What we’re reading this week

CityLab:  Say Hello to the First New U.S. Nuclear Plant in Almost 20 Years
The Tennessee Valley Authority’s Watts Bar 2 reactor just got approval to operate. What does this mean for the future of American nuclear energy?

Greenwire:  Clean Power Plan: It’s showtime for legal and Hill battles
We get a sense of the expected legal and Congressional challenges with the rule finally published.

RTOInsider:  Group Proposes to Buy Pepco’s DC Assets, Form Publicly Owned Utility
A newly formed advocacy group on Friday filed its intent to acquire the district assets of Pepco Holdings Inc. and transform it into a not-for-profit utility that it said will generate about $1 billion in savings over the next 20 years.

FuelFix:  EQT suspends natural gas drilling in parts of Pennsylvania and West Virginia
But, don’t despair, because EQT also has high hopes for what Utica could mean for the region…

What we’re reading this week

NPR StateImpact:  PA, WV, OH team up on shale gas related manufacturing and chemical development
An exciting local development:  After years of competing against each other, the governor’s of the three states announced a unique three-year cooperation agreement at the Tri-State Shale Summit in Morgantown, West Virginia last week.  More on that to come.

Electric Light & Power:  Pilgrim nuclear power plant to close within 4 years
Yet another nuclear power plant is on track to close down.  Entergy cites both market forces and regulatory pressures as making the plant no longer competitive. And on a related note…

GreenTech Media:  Sweeping Retirement of Nuclear Power Could Make Obama’s Climate Plan ‘Impossible’
Nuclear power makes up 19% of all electricity in the United States, and no new plants have come online since 1996.  Now, market forces like those referenced above are causing some companies to close those that are left.  This article discusses a new report that talks about what that would mean for the recently finalized U.S. carbon reduction targets.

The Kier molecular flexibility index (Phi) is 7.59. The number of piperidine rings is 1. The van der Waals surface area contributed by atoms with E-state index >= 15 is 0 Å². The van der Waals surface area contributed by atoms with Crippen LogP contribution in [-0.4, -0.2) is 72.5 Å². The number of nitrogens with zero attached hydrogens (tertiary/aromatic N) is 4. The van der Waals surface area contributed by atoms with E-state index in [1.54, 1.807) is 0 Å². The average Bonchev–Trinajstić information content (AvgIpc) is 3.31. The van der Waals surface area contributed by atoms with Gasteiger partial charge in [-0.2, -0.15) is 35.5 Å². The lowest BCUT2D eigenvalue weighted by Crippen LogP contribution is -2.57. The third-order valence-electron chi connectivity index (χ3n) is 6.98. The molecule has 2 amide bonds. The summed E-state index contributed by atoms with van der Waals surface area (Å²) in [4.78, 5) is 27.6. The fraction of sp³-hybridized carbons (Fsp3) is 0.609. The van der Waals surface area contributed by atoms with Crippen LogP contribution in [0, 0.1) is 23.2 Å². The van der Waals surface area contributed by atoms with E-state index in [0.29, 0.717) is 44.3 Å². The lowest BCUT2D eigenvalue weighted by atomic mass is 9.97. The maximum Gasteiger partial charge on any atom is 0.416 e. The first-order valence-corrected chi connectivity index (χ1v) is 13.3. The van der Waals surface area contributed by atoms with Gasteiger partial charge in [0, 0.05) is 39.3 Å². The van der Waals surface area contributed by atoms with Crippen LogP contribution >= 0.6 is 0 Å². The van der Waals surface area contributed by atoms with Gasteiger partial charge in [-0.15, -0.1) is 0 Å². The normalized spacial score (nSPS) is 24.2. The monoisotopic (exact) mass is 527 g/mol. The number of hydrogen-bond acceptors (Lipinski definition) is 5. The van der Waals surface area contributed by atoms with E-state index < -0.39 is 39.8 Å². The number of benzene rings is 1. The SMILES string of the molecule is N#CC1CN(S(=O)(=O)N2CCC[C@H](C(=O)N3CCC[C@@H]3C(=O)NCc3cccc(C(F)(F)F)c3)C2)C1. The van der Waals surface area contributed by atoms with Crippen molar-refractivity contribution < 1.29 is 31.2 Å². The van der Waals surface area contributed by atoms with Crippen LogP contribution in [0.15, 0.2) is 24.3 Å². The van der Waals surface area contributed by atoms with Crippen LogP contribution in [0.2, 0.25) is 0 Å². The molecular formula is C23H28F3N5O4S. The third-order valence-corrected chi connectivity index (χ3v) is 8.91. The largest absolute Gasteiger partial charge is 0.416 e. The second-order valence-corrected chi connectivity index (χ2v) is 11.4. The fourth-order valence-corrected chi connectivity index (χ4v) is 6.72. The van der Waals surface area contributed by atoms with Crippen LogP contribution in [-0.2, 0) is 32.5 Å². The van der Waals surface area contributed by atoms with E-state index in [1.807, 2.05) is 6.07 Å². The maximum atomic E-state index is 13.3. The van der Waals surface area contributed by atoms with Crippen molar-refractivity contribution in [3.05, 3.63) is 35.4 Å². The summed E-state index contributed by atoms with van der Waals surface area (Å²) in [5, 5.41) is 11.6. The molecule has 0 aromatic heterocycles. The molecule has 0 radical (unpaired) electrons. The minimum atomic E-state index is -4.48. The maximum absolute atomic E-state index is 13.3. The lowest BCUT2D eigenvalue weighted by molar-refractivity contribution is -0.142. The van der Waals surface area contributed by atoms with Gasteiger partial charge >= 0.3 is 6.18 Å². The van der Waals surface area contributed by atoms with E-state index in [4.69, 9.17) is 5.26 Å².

National Geographic: This Power Plant Set Out to Prove Coal Can Be Clean. Did It Work?
Canada’s Boundary Dam is getting promising results on carbon capture, but its success is not a guarantee for similar projects. But it is a demonstration of a retrofit of an existing plant that is having some promising results for future applications.

A busy week of environmental regulations

The past two weeks have been one of the busiest periods of time in recent memory for movement on sweeping environmental regulations. Since these will impact every sector of the economy and every person in the nation, a summary is in order:

Pennsylvania DEP continues its series of 14 listening sessions on how it should craft the state plan to comply with the EPA Clean Power Plan.  Most testimony followed the expected path with the usual suspects delivering the usual lines.

However, in Greensburg,  The Green County Messenger reports the offerings were more personal with Thelma Szarell, superintendent of the West Greene School District, saying, “Recently, we consolidated our elementary schools and built a new West Greene Elementary center, after years of wrestling with the issues of need, cost, and safety. It is not the Taj Mahal, but it is an updated facility that meets the needs of our students and community.This endeavor would not have been possible without adequate tax dollars,” she said. “Our school district has been supported by the coal industry. Local taxpayers would be burdened with higher taxes without the contribution from the mining industry to offset the cost.”

Pittsburgh was one of three locations for EPA to host a public hearing on the proposed methane rules for the oil and gas industry. The proposed rules are part of a plan that would reduce the industry’s pollution by up to 45 percent by requiring improved leak detection in most infrastructure components and targets reductions at compressor stations. API, an industry trade group, credits the industry with reducing emissions through the use of new technologies and practices, and calls the new rules, “another layer of burdensome requirements could actually slow down industry progress to reduce methane emissions.”

Complete details on the rule can be found in the Federal Registry.